--------------------------------------------------------------------------------------------------------------------------------------------------------

    Increase in long term direct spending and deficits: CBO 
estimates that enacting the legislation would not increase net 
direct spending or on-budget deficits by more than $5 billion 
in any of the four consecutive 10-year periods beginning in 
2028.
    Intergovernmental and private-sector impact: H.R. 825 
contains no intergovernmental or private-sector mandates as 
defined in UMRA. The bill would benefit state and local 
governments because it would require the federal government to 
share revenues generated by renewable energy production with 
state and local governments. Any costs incurred by public 
entities would result from voluntary commitments.
    Estimate prepared by: Federal costs: Jeff LaFave; Impact on 
state, local, and tribal governments: Jon Sperl; Impact on the 
private sector: Amy Petz.
    Estimate approved by: H. Samuel Papenfuss, Deputy Assistant 
Director for Budget Analysis.
    2. General Performance Goals and Objectives. As required by 
clause 3(c)(4) of rule XIII, the general performance goal or 
objective of this bill is to promote the development of 
renewable energy on public land.

                           Earmark Statement

    This bill does not contain any Congressional earmarks, 
limited tax benefits, or limited tariff benefits as defined 
under clause 9(e), 9(f), and 9(g) of rule XXI of the Rules of 
the House of Representatives.

                    Compliance With Public Law 104-4

    This bill contains no unfunded mandates.

                       Compliance With H. Res. 5

    Directed Rule Making. This bill does not contain any 
directed rule makings.
    Duplication of Existing Programs. This bill does not 
establish or reauthorize a program of the federal government 
known to be duplicative of another program. Such program was 
not included in any report from the Government Accountability 
Office to Congress pursuant to section 21 of Public Law 111-139 
or identified in the most recent Catalog of Federal Domestic 
Assistance published pursuant to the Federal Program 
Information Act (Public Law 95-220, as amended by Public Law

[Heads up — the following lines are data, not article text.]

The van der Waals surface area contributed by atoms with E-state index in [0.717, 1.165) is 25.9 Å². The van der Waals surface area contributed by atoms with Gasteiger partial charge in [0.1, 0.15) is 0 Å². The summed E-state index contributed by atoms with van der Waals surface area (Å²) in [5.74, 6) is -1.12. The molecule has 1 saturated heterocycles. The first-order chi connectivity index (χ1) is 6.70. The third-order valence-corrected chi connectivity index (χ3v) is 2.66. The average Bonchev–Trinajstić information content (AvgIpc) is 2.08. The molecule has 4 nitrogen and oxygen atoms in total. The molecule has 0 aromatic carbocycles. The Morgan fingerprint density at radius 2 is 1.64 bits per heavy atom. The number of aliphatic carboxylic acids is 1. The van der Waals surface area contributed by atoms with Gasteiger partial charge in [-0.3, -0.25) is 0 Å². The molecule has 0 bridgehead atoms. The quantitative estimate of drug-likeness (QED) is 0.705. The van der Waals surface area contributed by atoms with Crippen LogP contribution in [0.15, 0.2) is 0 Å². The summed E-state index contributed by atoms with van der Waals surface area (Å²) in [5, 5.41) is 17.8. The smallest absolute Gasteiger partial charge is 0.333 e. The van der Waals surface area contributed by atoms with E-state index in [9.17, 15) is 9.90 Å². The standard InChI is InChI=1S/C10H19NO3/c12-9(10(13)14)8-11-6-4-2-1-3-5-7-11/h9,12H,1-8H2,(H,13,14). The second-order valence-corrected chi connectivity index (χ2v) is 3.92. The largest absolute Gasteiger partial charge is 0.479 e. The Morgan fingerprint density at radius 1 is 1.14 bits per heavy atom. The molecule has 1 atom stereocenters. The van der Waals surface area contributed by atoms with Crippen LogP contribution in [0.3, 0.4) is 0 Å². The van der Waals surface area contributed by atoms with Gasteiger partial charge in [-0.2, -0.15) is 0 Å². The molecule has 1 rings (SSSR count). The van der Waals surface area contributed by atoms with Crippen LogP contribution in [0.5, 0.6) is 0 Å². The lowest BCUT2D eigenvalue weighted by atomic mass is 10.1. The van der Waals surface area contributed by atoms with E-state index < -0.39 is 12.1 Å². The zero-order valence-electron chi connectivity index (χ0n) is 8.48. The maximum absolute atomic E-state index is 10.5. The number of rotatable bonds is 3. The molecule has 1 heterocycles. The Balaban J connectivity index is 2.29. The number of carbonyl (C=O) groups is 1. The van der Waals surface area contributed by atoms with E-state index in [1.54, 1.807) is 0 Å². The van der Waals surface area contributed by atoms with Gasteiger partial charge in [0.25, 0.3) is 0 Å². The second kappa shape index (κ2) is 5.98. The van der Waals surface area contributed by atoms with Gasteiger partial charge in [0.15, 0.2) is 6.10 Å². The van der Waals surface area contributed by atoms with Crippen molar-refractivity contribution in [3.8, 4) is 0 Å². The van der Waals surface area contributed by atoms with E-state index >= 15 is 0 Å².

98-169) as relating to other programs.

                Preemption of State, Local or Tribal Law

    This bill is not intended to preempt any State, local or 
tribal law.

         Changes in Existing Law Made by the Bill, as Reported

  In compliance with clause 3(e) of rule XIII of the Rules of 
the House of Representatives, changes in existing law made by 
the bill, as reported, are shown as follows (existing law 
proposed to be omitted is enclosed in black brackets, new 
matter is printed in italics, and existing law in which no 
change is proposed is shown in roman):

                       ENERGY POLICY ACT OF 2005




           *       *       *       *       *       *       *
TITLE II--RENEWABLE ENERGY

           *       *       *       *       *       *       *


Subtitle B--Geothermal Energy

           *       *       *       *       *       *       *


SEC. 234. DEPOSIT AND USE OF GEOTHERMAL LEASE REVENUES FOR 5 FISCAL 
                    YEARS.

  (a) Deposit of Geothermal Resources Leases.--Notwithstanding 
any other provision of law, amounts received by the United 
States [in the first 5 fiscal years beginning after the date of 
enactment of this Act] through fiscal year 2022 as rentals, 
royalties, and other payments required under leases under the 
Geothermal Steam Act of 1970, excluding funds required to be 
paid to State and county governments, shall be deposited into a 
separate account in the Treasury.
  (b) Use of Deposits.--[Amounts]
          (1) In general._Amounts  deposited under subsection 
        (a) shall be available to the Secretary of the Interior 
        for expenditure, without further appropriation and 
        without fiscal year limitation, to implement the 
        Geothermal Steam Act of 1970 and this Act.
          (2) Authorization.--Effective for fiscal year 2018 
        and each fiscal year thereafter, amounts deposited 
        under subsection (a) shall be available to the 
        Secretary of the Interior for expenditure, without 
        further appropriation or fiscal year limitation, to 
        implement the Geothermal Steam Act of 1970 (30 U.S.C. 
        1001 et seq.) and this Act.
  (c) Transfer of Funds.--For the purposes of coordination and 
processing of geothermal leases and geothermal use 
authorizations on Federal land the Secretary of the Interior 
may authorize the expenditure or transfer of such funds as are 
necessary to the Forest Service.

           *       *       *       *       *       *       *